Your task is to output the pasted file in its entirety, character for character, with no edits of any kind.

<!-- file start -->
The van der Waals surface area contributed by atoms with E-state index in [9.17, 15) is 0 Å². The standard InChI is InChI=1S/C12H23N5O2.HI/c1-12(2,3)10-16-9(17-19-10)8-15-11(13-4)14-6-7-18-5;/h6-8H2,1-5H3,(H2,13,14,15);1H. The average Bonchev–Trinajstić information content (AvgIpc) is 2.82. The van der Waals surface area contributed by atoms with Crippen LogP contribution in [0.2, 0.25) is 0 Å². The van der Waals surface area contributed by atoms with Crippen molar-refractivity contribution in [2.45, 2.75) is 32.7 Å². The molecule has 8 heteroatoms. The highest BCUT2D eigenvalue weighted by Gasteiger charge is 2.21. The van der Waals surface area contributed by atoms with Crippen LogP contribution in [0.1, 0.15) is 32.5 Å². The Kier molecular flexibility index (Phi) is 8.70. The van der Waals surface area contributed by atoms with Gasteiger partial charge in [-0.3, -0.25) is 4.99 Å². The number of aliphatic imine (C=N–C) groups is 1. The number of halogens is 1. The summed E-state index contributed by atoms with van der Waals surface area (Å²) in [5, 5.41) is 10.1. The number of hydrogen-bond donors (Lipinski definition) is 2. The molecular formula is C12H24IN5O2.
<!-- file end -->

The van der Waals surface area contributed by atoms with E-state index in [9.17, 15) is 0 Å². The standard InChI is InChI=1S/C12H23N5O2.HI/c1-12(2,3)10-16-9(17-19-10)8-15-11(13-4)14-6-7-18-5;/h6-8H2,1-5H3,(H2,13,14,15);1H. The average Bonchev–Trinajstić information content (AvgIpc) is 2.82. The van der Waals surface area contributed by atoms with Crippen LogP contribution in [0.2, 0.25) is 0 Å². The van der Waals surface area contributed by atoms with Crippen molar-refractivity contribution in [2.45, 2.75) is 32.7 Å². The molecule has 8 heteroatoms. The highest BCUT2D eigenvalue weighted by Gasteiger charge is 2.21. The van der Waals surface area contributed by atoms with Crippen LogP contribution in [0.1, 0.15) is 32.5 Å². The Kier molecular flexibility index (Phi) is 8.70. The van der Waals surface area contributed by atoms with Gasteiger partial charge in [-0.3, -0.25) is 4.99 Å². The number of aliphatic imine (C=N–C) groups is 1. The number of halogens is 1. The summed E-state index contributed by atoms with van der Waals surface area (Å²) in [5, 5.41) is 10.1. The number of hydrogen-bond donors (Lipinski definition) is 2. The molecular formula is C12H24IN5O2.